• Jeffrey Williams, professor, Daniel B. DeLoach Chair in Agricultural Economics — Recognized for his service (eight years overall, the last three as chair) on the California Inspection and Maintenance Review Committee, which advises the governor and the Legislature on matters relating to the smog inspection program. His analysis of 150 million inspection records contributed to legislation to strengthen the smog check program (contributing to cleaner air) and to save vehicle owners up to $100 million annually (by eliminating tailpipe tests for newer autos with reliable on-board diagnostic systems).
Excellence in Teaching
• Ali Dad-del, lecturer in mathematics — Beyond his regular teaching assignments for his department, Dad-del leads freshman and Davis Honors Challenge seminars on the history of mathematics, and teaches robotics in the COSMOS program for high school students. His outreach efforts also include mentoring in MURPPS, or Minority Undergraduate Research Participants in Physical Sciences. “He is the best person I know to lecture a freshman calculus class of 250, and the best I know to conduct an interactive class of 20 high school kids,” Professor Abigail Thompson wrote in nominating Dad-del.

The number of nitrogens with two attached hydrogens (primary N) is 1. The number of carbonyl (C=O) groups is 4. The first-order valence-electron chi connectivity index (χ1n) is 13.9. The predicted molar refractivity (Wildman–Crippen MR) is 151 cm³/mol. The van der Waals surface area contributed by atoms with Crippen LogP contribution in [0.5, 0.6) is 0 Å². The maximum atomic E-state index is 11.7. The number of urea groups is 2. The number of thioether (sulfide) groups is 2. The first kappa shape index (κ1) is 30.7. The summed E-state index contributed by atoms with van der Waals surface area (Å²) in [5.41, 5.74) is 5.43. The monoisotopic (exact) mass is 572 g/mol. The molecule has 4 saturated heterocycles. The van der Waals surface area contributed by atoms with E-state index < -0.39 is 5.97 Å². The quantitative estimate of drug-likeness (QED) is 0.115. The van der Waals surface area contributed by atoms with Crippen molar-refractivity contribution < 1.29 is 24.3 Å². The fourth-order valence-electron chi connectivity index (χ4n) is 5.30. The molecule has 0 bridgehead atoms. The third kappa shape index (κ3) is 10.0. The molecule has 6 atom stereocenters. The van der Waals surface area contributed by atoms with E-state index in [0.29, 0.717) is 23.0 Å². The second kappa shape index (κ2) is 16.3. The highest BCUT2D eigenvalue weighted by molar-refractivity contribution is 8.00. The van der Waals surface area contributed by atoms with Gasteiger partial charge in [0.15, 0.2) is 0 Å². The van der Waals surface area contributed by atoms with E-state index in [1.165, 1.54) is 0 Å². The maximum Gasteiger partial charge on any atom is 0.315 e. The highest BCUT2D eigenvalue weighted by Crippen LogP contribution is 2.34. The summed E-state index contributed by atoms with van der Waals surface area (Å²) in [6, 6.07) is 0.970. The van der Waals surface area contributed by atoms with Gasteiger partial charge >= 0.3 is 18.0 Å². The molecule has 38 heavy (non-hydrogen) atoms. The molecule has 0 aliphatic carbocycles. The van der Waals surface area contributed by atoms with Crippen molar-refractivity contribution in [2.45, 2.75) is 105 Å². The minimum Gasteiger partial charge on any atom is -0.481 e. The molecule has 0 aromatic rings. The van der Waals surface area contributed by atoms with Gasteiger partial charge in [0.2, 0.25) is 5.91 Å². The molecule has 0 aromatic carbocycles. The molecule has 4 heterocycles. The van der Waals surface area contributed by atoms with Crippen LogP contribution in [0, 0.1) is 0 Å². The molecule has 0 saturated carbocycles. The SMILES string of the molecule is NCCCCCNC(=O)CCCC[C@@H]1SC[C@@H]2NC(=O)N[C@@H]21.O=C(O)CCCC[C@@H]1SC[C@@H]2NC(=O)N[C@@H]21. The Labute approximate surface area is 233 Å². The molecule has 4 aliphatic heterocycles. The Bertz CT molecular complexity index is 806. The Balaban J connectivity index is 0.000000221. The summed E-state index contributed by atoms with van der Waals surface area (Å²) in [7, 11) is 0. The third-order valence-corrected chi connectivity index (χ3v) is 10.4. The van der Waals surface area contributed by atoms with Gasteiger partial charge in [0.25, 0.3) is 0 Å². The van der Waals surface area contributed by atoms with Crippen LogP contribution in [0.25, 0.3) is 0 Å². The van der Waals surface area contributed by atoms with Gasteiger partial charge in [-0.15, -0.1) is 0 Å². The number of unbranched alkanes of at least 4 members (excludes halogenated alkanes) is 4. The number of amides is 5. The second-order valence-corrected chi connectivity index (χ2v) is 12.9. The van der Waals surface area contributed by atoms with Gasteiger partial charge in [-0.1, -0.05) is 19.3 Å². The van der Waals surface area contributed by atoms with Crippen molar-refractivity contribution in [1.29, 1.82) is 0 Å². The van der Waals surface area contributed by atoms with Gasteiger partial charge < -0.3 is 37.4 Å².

• Sam Nichols, lecturer in music — He teaches a range of courses, from music theory to composition, orchestration and electronic music. Project work drives his teaching, professor and department chair Christopher Reynolds wrote in his nomination letter, noting how Nichols’ approach is “immensely satisfying for the students.” In one project — a realization of David Tudor’s Rainforest IV — the students in Nichols’ electronic music class built a series of installations, amplified them and invited an audience to “play” them — by banging on them, scratching and hitting them, or otherwise causing them to vibrate.
Excellence in Research
• Marilyn Townsend, Cooperative Extension specialist, Department of Nutrition — She is recognized as much for her research and programs to prevent obesity, as she is for her considerable efforts to improve program assessment, according to Judith Stern, a distinguished professor of nutrition, who nominated Townsend. In working to prevent obesity, Townsend focuses on improving the diets and physical activity of low-income children and families, with special attention given to low-literate participants of the U.S. Department of Agriculture’s food assistance and education programs.